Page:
It was done right then and there. There was nothing else Jesus had to do make his Father love him. He had it all, purely from the outpouring of love from his Father’s heart. Just like we do. That’s why whenever I get to witness a Baptism, or perform one, you can’t wipe the silly grin off my face. You see that baby, or that adult, neither of whom could possibly earn God’s favor, being washed with it, drenched in God’s love, born anew in water and the Word, filled with the Holy Spirit. It’s the greatest thing that ever happens in the Church…nothing can surpass it, but it’s not the end. It’s the beginning of a life that we get to live with the end already written.
The fulfilling of all righteousness continued through Jesus’ whole life. You see, Jesus’ Baptism happens in Matthew chapter 3 for a reason. There are 25 more chapters! And in those 25 chapters, Jesus lives out his Baptism. I’ve heard it said that Baptism is a one-time event that takes a lifetime to complete. It was true for Jesus. And it’s true for us.
Each gospel narrative has its particular gift that it offers and this year we’re hearing mostly from Matthew, and in Matthew’s telling we hear so clearly of the righteousness Jesus mentions. Righteousness, for Jesus, is not just the righteousness of his relationship with his Father, a righteousness that his Father creates, but it is also a life of righteous actions. As a teacher reminded me this week, like all the ancients, Jesus and his contemporaries did not separate the inner righteousness created by God’s grace from the outer righteousness of transformed choices and actions.3 Baptism is about both! It is both a gift and a call that will take us places we could never imagine.
Jesus lived a life that was a beautiful portrait of the life God wants us all to live – the life of the kingdom. In the coming weeks we will hear of the Jesus who sprung from the water of the Jordan River into the wilderness to resist the devil’s lies with righteous trust in his Father. We’ll hear of the Jesus who then went to Galilee where he cured every disease and sickness among the people, and then climbed a mountain and taught his disciples the most radical way to live this world has ever seen. “Blessed are those who hunger and thirst for righteousness,” Jesus said. You are the light of the world, he said, so be reconciled with your accusers. Turn the other cheek, go the second mile to face evil without succumbing to it. Love your enemies and pray for those who persecute you.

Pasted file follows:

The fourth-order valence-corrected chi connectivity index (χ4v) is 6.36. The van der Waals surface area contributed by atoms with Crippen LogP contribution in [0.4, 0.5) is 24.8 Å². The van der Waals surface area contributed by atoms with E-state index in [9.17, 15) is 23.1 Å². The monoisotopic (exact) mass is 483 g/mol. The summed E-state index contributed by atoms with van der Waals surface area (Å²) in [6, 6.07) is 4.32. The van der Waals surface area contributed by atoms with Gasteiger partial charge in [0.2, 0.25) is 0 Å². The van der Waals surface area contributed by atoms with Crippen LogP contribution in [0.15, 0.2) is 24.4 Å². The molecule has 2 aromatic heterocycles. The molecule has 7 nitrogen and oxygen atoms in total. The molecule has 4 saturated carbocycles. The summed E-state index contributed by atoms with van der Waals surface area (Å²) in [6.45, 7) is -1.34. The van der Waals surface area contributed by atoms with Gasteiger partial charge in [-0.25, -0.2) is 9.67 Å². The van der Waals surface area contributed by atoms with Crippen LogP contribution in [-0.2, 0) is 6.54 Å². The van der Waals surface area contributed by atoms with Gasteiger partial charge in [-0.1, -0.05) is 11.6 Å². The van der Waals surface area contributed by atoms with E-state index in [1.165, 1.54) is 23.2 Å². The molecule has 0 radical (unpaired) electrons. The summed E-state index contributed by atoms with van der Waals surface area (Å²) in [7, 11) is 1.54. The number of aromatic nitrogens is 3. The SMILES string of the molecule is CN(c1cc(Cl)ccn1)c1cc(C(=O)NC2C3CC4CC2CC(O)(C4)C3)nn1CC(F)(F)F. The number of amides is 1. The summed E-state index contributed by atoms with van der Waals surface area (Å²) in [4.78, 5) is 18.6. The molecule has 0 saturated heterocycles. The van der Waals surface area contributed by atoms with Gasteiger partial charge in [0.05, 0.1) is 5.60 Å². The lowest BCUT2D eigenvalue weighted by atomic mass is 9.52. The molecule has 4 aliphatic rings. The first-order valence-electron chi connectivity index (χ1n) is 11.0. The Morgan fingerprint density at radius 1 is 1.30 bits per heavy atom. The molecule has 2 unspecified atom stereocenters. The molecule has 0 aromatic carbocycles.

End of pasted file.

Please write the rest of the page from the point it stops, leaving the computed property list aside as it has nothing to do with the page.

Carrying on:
This is the life of Baptism, and it isn’t about trying to set righteousness records. It’s about the intense, uncontrollable love of Jesus that takes over your whole life. A love that does not leave you as you were, no.
Springing from this bath, you are born anew, by God’s grace. In the words of St. Paul, the baptismal calling is to not be conformed to this world, but to be transformed by the renewing of your minds.4 The life of Baptism, the fulfillment of all righteousness, is not just about coming to worship, although that’s really important. It’s not just about being welcoming even to smelly, badly dressed people who may come to worship. It’s not just about giving to our neighbors in the Philippines whose homes were destroyed by the typhoon. It’s not just about donating food to the pantry and serving a meal at the soup kitchen.
All those are good things, but it’s bigger than that. It’s about the renewing of our minds, our bodies, and our spirits. It’s about believing that another world is possible. Following Jesus in our Baptisms is about every meal we eat, every dollar in our bank account, every person we greet, every skill we’ve been given, every opportunity before us. It’s about living with the courage to love the world as Jesus loves it, as Jesus loves you.
For Shane, that love meant going to jail for sleeping in a public park in solidarity with homeless people. For Mother Theresa, it meant going to touch those who were considered “untouchable.” They believed that another world is possible. And so can we. Let us love this community like Jesus does. Let us go to people and stand up for the righteousness of God in such a way that our neighbors are fascinated. And when they ask why we would possibly do such things, let us answer, “Friend, let me tell you about Jesus.” In the name of God who is Father, Son, and Holy Spirit – Amen.
1Shane Claiborne, Speech at 2012 ELCA Youth Gathering, posted as “Thursday Night Dome Speaker – Shane Claiborne,” YouTube (uploaded by elcagathering), http://www.youtube.com/watch?v=vaOzKDRF0D4 (accessed January 11, 2014).
3Roger Nam, “Baptism, Righteousness, and the War on Poverty: A 2014 Epiphany,” http://www.odysseynetworks.org/news/2014/01/06/baptism-righteousness-and-the-war-on-poverty-a-2014-epiphany-matthew-313-17 (accessed January 11, 2014).